Turn off the lights. When you leave a room or if you can open the blinds save the lights and save energy.
Use cold water. Not to bathe, but to wash your clothes. Using full loads with cold water will cut down energy consumption dramatically. Much of the energy used to wash clothes comes from heating the water. There are special “cold water” detergents available at your grocery store.
Close off unused room doors along with their ducts. That guest room or in home office can be closed to cut down on total square feet to be cooled or heated. Open the room 15-30 minutes before you plan to use it.
Keep the sun out! Close blinds and drapes, install awnings if it’s reasonable. Don’t lose use of your windows, but cut down on direct sunlight during peak hours to see the benefit.
Seal leaks. Windows and doors are obvious culprits but how much attention are you paying to your duct work? It accounts for the majority of house leaks. Professional HVAC technicians can help find these leaks. Make sure to find a certified contractor and ask about specials. Some dealers carry discounts or offer free inspections. Doesn’t hurt to ask.
Invest in weather-stripping kits if you’ve got drafty doors.
Install energy efficient ceiling fans. Or use an energy efficient portable fan.
Fans are best at cooling you, not the room temperature. So take care to turn fans off when you’re not around.
Paint your house a light color. Just like with clothes, cars and asphalt dark attracts and absorbs heat.
Landscape. Reduce cooling costs by 30% with nature. Be extra eco-friendly and stick to indigenous trees and shrubs for desired shade. Don’t OVER
Landscape. Ensure adequate space around your AC unit for dispensing heated air from your house.
Tint your windows. This helps reduce heat absorption without blocking natural light.
Grill-out. Your oven and stove aren’t just making you hot! They’re heating the house making your AC work overtime. However, in winter ovens can give your heating unit a hand.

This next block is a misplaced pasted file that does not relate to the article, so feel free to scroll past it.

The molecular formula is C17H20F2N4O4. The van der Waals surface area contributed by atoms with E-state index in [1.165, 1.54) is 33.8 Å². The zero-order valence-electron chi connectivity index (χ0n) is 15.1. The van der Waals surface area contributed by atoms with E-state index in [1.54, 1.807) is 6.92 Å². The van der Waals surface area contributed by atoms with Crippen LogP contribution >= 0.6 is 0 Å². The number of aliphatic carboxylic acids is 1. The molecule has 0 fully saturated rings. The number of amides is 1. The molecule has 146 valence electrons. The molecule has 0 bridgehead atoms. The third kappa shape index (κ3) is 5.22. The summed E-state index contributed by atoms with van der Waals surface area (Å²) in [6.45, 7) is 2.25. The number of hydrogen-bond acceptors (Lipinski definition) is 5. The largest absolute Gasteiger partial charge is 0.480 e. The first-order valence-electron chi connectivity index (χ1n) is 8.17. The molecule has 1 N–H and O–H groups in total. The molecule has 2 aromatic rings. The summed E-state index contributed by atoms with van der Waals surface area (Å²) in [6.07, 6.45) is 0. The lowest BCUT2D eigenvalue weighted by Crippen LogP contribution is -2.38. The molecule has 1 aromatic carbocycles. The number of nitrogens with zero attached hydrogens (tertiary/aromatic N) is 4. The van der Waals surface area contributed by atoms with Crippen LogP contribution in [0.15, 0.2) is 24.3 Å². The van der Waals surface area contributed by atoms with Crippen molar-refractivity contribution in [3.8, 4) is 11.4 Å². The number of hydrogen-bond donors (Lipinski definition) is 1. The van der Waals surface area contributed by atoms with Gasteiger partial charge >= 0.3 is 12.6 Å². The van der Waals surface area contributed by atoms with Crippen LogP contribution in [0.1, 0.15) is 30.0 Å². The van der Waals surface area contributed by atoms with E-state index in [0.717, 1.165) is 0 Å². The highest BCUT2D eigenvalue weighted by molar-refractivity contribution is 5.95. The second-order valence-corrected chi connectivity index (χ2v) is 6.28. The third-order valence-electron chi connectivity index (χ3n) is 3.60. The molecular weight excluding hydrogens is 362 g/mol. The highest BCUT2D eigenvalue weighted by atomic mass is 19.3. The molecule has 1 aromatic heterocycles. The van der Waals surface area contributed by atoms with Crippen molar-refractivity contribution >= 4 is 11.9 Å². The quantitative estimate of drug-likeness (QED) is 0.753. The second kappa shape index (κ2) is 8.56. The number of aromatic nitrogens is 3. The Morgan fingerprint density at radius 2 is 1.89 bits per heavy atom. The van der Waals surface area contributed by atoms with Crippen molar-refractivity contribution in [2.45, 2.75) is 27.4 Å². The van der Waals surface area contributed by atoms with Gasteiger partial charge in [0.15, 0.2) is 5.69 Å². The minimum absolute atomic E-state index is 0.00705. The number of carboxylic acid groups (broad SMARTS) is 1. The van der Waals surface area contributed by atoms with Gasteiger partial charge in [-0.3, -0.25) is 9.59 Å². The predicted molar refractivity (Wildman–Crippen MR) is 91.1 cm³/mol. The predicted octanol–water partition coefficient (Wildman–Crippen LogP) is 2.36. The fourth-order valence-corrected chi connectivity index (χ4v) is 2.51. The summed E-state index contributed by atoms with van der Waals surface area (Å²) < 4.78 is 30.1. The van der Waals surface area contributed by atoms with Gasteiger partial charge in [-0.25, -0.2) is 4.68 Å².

Remove air vent obstructions. Shelves, boxes, beds, etc should be moved from blocking vents.
Windows don’t allow circulation when closed, neither do air vents.
Ventillation moves the air which is good for your home year round.
Get a home energy audit every couple of years. Believe it or not your power company can help you cut costs.
Participate in your power company’s special energy-saving programs.
Some programs shut down electric appliances for short bursts of time during peak hours. You hardly notice the difference, except in your energy bill.
Check with your utility company about rebates. Some companies offer rebates when energy-saving equipment is installed.
Turn down your home thermostat two (2) degrees. Save 24 kilowatt hours per month. It might not sound like a lot, but it adds up and you’ll hardly notice a difference in comfort level.
Buy a programmable thermostat, especially if you aren’t home most of the day. Set it to turn on a half hour before anyone normally arrives home.
Adjust your thermostat to a comfortable temperature and wait. Making major adjustments wastes energy and increases costs. Maybe it’s your body temperature that’s not not the house. Let your body temperature adjust before reaching for the thermostat.
Lower your water heater thermostat by 10 degrees, but no lower than 120 degrees. This gives you all the hot water you need and saves 25 kilowatts per month.
Fix leaky faucets – one drip per second equals 20 kilowatts per month.
Change your bulbs. Compact fluorescent (CF) bulbs are more energy-efficient, last for years instead of months, consume very little power and generate little heat. Incandescent bulbs are a waste. (Warning: CF bulbs shouldnever be placed on a dimmer)
Turn off your computer when not in use or, at the very least change it to energy-saving “sleep” mode.
Buy Energy Star rated appliances when replacing your old appliances.
Energy Star shows the appliance meets or exceeds the U.S. Department of
Energy and the Environmental Protection Agency standards.
Consider a front loading washing machine. Use 50% less energy and one-third the water by front loading. Plus, these styles remove more water during the spin cycle which translates into energy savings for your dryer.